ALBERT LEA, Minn. — It is a small chunk of land that sits on the shoreline of Fountain Lake in Albert Lea and lately there has been some controversy surrounding it.
Some city residents have said that the skate park is making too much noise for where it is at and is the source of some graffiti, so it is time to move it. Some do not think that is the solution.
“I know there’s good kids out there that love the sport, I was one of them when I was younger. We built our own skateboards when I was younger, but we respected other people’s property,” said David Karge of Albert Lea.
While some are for moving the park to solve the problem, he said you are just moving the problem with it.
“Let’s take care of the problems right where it’s at. It’s a nice recreation area. If they’re having some disrespect problems with the neighbors there, let the police handle it,” Karge said.
This is the second public forum on the park. One was also held in November. There has also been a petition with nearly 30 signatures to keep it right where it is at.
“At this point I think we really want to hear more from the public, we really want to get this one right. There’s really not a right or wrong answer, for everybody there are concerns and we all realize that, so we really want to take due diligence to make sure that we’re really understanding the issues and moving ahead with a good solution,” said Albert Lea Mayor Vern Rasmussen.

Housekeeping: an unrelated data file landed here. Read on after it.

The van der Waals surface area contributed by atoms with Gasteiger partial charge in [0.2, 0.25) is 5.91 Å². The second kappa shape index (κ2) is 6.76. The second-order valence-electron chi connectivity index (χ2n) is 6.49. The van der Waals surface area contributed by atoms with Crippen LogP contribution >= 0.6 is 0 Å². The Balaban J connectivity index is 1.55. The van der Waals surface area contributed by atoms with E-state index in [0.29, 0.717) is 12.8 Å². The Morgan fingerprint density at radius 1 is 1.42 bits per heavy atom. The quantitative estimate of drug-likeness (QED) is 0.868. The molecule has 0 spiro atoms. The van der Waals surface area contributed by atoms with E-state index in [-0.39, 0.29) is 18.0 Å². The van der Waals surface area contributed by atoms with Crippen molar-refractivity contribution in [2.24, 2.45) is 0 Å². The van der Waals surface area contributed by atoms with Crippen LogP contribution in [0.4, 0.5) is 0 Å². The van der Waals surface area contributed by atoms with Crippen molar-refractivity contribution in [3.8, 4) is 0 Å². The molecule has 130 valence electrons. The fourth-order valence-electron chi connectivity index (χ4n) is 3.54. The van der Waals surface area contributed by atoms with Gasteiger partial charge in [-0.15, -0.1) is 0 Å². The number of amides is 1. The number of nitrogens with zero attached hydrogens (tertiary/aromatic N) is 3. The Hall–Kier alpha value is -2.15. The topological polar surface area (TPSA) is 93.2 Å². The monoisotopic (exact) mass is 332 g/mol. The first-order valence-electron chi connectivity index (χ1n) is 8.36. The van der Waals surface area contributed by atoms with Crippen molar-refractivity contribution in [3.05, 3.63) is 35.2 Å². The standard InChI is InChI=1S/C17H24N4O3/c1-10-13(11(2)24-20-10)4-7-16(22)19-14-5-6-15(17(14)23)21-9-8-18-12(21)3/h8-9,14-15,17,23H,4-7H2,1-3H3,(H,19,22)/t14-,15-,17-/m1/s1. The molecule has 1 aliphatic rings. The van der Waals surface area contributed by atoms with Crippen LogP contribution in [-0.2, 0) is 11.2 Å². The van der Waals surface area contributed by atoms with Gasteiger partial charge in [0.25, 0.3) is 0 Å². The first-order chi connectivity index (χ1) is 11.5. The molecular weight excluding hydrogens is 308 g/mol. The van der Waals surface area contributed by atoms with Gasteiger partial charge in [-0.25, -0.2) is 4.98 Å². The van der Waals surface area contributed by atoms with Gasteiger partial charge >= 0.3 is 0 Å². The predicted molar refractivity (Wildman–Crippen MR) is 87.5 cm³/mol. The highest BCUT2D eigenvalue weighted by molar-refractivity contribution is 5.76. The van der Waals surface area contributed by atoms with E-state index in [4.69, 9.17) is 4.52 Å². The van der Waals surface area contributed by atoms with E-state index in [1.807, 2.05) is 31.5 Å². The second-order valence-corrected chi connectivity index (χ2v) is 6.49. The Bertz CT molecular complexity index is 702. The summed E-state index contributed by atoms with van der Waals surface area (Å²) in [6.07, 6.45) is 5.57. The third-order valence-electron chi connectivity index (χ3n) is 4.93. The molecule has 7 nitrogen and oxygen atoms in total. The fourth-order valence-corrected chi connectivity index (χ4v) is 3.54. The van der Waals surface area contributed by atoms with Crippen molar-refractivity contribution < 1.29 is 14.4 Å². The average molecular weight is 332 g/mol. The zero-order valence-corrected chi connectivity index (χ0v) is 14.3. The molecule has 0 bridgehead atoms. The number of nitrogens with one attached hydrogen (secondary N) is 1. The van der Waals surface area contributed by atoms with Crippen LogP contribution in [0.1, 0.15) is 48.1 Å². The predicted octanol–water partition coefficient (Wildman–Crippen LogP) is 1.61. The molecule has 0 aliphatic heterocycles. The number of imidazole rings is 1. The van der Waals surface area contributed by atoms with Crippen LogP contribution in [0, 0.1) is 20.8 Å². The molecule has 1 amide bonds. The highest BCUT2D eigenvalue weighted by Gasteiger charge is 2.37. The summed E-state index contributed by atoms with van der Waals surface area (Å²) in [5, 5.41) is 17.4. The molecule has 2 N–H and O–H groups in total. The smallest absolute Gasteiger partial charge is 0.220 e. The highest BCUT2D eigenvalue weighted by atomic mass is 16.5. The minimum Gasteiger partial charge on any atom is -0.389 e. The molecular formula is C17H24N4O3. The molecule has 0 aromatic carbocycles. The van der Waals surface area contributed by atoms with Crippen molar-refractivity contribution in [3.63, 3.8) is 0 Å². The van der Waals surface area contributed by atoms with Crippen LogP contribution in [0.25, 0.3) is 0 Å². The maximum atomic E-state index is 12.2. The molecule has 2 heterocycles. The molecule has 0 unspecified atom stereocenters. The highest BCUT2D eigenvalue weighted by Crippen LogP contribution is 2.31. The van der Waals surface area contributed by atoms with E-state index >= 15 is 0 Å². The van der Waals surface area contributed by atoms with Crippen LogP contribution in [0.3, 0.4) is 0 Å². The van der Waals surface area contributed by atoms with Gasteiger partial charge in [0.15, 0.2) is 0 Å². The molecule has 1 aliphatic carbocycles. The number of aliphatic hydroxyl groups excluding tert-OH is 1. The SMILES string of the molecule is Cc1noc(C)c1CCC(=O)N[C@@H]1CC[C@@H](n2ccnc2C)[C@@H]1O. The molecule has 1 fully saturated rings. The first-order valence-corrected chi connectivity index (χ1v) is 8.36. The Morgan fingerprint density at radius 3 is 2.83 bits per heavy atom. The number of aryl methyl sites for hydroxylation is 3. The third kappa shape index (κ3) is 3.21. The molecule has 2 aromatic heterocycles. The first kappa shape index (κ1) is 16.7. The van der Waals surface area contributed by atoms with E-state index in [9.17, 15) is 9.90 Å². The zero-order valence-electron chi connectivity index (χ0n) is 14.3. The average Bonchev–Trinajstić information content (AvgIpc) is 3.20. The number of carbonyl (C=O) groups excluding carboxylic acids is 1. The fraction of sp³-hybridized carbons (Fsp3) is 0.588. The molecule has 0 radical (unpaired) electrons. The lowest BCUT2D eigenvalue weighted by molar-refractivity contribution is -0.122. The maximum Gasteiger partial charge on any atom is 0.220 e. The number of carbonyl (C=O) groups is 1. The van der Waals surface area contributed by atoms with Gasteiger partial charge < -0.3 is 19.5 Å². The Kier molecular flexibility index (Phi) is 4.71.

So the city has come up with some recommended changes.
They would like to install additional security lights in the parking lot and skate park, remove park hour signs and only display the skate park hours along with a no trespassing sign. They would also recommend active policing, and also hold a skate park kickoff each summer to go over hours, rules and enforcement.
After hearing what the public thought of them, they are going to look into them further.
“I don’t think we’re really rushed to make a decision on this. We’re really going to take our time, we’ve got some time because of the weather, it’s really not a popular place to be right now, so I think we’ll take our time over the next probably month to make a decision,” Rasmussen said.
Those like Karge think it is a step in the right direction.
“If they’re made to abide by the rules down there and if they don’t, we’ll close it for a certain period of time and they’ll realize that this thing could go away,” Karge said.
Rasmussen said that the council should have a decision on the park’s future by spring.